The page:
Thursday, May 8, 2014

Board finds that "band of frequencies" does not require range and reads on single clock frequency

Takeaway: The Applicant appealed claims to a memory controller using two frequency bands to communicate with a memory device. The Examiner rejected as anticipated by a reference that taught the use of two clock frequencies (X and X/2). The Applicant appealed and argued that "band of frequencies" implies a range, and thus does not read on a single frequency. The Board affirmed the rejection because the Applicant's specification discussed an embodiment using a "zero band of frequencies", which the Board interpreted as a single frequency.


Ex parte Alon
Appeal 2010008694; Appl. No. 11/021,514; Tech. Center 2600
Decided: Feb. 19, 2013

The application was directed to a memory controller with a simultaneous bi-directional link to the memory. A representative claim on appeal read:

     1. A memory system, comprising:
     a controller;
     a memory device; and
     a set of signal lines, coupled to the controller and the memory device,
     wherein, on each of the signal lines, the controller is to communicate to the memory device using a first band of frequencies while the memory device is communicating to the controller using a second band of frequencies, and
     wherein the controller is configured to dynamically adjust the first band of frequencies based on a predetermined data rate from the controller to the memory device
and to dynamically adjust the second band of frequencies based on a predetermined data rate from the memory device to the controller.

The Examiner asserted that Koroodi's teaching of a clock rate of X Mhz and a clock rate of X/2 MHz read on the "first band of frequencies" and "second band of frequencies". The Applicant appealed and argued that reading "band of frequencies" on a single clock frequency was an unreasonably broad interpretation of "band".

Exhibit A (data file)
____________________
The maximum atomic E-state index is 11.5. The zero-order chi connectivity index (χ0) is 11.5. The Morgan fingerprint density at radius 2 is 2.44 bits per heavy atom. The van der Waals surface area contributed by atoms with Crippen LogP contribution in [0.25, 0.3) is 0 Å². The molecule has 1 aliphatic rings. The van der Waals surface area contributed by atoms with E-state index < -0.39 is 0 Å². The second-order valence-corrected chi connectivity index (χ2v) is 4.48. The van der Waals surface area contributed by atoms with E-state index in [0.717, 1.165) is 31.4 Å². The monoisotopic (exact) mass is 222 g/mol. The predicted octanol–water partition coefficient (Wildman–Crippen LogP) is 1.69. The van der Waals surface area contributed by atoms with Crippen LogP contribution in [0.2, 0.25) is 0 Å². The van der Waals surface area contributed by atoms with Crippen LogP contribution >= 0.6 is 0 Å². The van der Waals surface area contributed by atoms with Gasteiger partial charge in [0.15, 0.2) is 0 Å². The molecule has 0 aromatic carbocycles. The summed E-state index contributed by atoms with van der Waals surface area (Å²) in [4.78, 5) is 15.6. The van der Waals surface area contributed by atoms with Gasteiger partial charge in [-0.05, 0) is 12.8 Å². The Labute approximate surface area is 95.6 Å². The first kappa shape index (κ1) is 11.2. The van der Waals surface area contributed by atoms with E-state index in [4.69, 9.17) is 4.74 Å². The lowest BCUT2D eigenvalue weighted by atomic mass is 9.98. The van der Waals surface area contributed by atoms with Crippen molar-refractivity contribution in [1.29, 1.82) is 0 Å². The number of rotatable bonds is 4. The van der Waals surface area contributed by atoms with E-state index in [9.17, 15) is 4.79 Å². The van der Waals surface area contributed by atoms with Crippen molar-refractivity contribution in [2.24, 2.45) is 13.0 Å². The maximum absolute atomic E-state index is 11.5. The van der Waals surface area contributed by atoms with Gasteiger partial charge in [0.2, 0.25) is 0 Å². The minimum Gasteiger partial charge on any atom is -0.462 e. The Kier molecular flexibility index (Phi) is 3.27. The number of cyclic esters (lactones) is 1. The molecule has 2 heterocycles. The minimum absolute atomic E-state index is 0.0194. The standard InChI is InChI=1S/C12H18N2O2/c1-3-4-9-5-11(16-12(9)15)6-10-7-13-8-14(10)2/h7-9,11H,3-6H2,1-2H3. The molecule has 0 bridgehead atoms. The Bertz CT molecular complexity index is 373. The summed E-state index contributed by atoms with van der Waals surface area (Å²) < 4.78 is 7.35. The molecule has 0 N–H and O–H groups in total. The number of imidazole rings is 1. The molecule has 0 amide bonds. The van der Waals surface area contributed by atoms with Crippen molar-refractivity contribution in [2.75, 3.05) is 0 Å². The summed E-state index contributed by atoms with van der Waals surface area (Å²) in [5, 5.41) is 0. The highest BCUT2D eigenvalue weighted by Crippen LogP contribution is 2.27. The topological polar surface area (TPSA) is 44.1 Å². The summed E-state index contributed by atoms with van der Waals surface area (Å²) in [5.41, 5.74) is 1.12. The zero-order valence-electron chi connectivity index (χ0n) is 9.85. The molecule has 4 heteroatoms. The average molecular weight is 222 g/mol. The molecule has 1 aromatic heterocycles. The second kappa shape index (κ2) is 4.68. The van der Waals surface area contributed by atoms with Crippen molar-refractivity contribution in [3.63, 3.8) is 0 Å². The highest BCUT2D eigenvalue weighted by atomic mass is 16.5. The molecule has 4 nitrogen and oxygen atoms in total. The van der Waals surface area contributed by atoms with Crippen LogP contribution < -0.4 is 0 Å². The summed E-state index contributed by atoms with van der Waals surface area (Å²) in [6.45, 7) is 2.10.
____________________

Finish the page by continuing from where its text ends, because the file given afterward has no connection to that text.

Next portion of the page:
The Applicant made several points related to Broadest Reasonable Interpretation. According to the Applicant, "the clock rate of a controller is a distinct technical concept from frequency bands for communication, such as for communication from a controller to a memory device or a memory device to a controller", and the Examiner violated the BRI requirement by equating these "distinct concepts".

Moreover, the Applicant argued, "band of frequencies" means a range of frequencies, and does not read on a single frequency as asserted by the Examiner. As support for this argument, the Applicant referred to Fig. 3's depiction of "first band of frequencies 364" as encompassing a range of frequencies 368. According the Applicant, this would teach a person of ordinary skill in the art (POSITA) that "band of frequencies" included multiple frequencies. The Applicant then referenced other uses of the term "band" in the art, asserting that "a band-pass filter passes a specified range of frequencies while filtering out frequencies outside the specified range." According to the Applicant, this shows that a POSITA would understand "band" as "range", even without consulting the specification.

Neither party disputed that Kuroodi taught a single clock frequency rather than a range. Thus, the Applicant concluded that under a reasonable interpretation, Kuroodi did not teach the claimed "range of frequencies."

In the Answer, the Examiner responded to the Appeal Brief arguments by stating that "the Examiner is not limited to Applicant's definition, which is not specifically set forth in the claims. In re Tanaka et al. 193 USPQ 139, (CCPA) 1977.